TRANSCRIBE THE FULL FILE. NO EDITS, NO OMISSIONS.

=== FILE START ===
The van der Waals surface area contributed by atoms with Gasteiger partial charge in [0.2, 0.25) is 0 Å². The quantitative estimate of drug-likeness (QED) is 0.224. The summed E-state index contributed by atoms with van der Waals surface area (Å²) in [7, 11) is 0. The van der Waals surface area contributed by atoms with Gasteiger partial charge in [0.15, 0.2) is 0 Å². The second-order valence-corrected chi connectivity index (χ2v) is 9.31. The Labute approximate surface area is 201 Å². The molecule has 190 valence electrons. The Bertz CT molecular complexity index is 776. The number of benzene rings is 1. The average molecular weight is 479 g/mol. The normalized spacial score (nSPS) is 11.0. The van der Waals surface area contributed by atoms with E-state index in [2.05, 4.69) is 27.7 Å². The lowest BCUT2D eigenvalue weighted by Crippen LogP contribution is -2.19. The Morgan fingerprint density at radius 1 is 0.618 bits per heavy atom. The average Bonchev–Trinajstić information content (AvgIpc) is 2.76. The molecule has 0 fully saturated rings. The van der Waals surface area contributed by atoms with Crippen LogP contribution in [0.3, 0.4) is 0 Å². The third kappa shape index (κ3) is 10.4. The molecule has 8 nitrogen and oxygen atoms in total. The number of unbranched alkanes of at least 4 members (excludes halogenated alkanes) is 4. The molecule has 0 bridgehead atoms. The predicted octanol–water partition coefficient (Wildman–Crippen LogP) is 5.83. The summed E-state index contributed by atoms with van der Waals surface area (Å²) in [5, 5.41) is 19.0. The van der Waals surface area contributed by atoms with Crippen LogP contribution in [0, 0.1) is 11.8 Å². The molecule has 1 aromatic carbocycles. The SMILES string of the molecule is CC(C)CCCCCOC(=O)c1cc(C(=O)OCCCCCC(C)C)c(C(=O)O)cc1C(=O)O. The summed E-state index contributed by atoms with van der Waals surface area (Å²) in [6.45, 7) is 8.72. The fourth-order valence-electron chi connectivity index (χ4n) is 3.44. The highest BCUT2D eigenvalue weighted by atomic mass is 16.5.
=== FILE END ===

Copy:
The van der Waals surface area contributed by atoms with Gasteiger partial charge in [0.2, 0.25) is 0 Å². The quantitative estimate of drug-likeness (QED) is 0.224. The summed E-state index contributed by atoms with van der Waals surface area (Å²) in [7, 11) is 0. The van der Waals surface area contributed by atoms with Gasteiger partial charge in [0.15, 0.2) is 0 Å². The second-order valence-corrected chi connectivity index (χ2v) is 9.31. The Labute approximate surface area is 201 Å². The molecule has 190 valence electrons. The Bertz CT molecular complexity index is 776. The number of benzene rings is 1. The average molecular weight is 479 g/mol. The normalized spacial score (nSPS) is 11.0. The van der Waals surface area contributed by atoms with E-state index in [2.05, 4.69) is 27.7 Å². The lowest BCUT2D eigenvalue weighted by Crippen LogP contribution is -2.19. The Morgan fingerprint density at radius 1 is 0.618 bits per heavy atom. The average Bonchev–Trinajstić information content (AvgIpc) is 2.76. The molecule has 0 fully saturated rings. The van der Waals surface area contributed by atoms with Crippen LogP contribution in [0.3, 0.4) is 0 Å². The third kappa shape index (κ3) is 10.4. The molecule has 8 nitrogen and oxygen atoms in total. The number of unbranched alkanes of at least 4 members (excludes halogenated alkanes) is 4. The molecule has 0 bridgehead atoms. The predicted octanol–water partition coefficient (Wildman–Crippen LogP) is 5.83. The summed E-state index contributed by atoms with van der Waals surface area (Å²) in [5, 5.41) is 19.0. The van der Waals surface area contributed by atoms with Crippen LogP contribution in [0, 0.1) is 11.8 Å². The molecule has 1 aromatic carbocycles. The SMILES string of the molecule is CC(C)CCCCCOC(=O)c1cc(C(=O)OCCCCCC(C)C)c(C(=O)O)cc1C(=O)O. The summed E-state index contributed by atoms with van der Waals surface area (Å²) in [6.45, 7) is 8.72. The fourth-order valence-electron chi connectivity index (χ4n) is 3.44. The highest BCUT2D eigenvalue weighted by atomic mass is 16.5.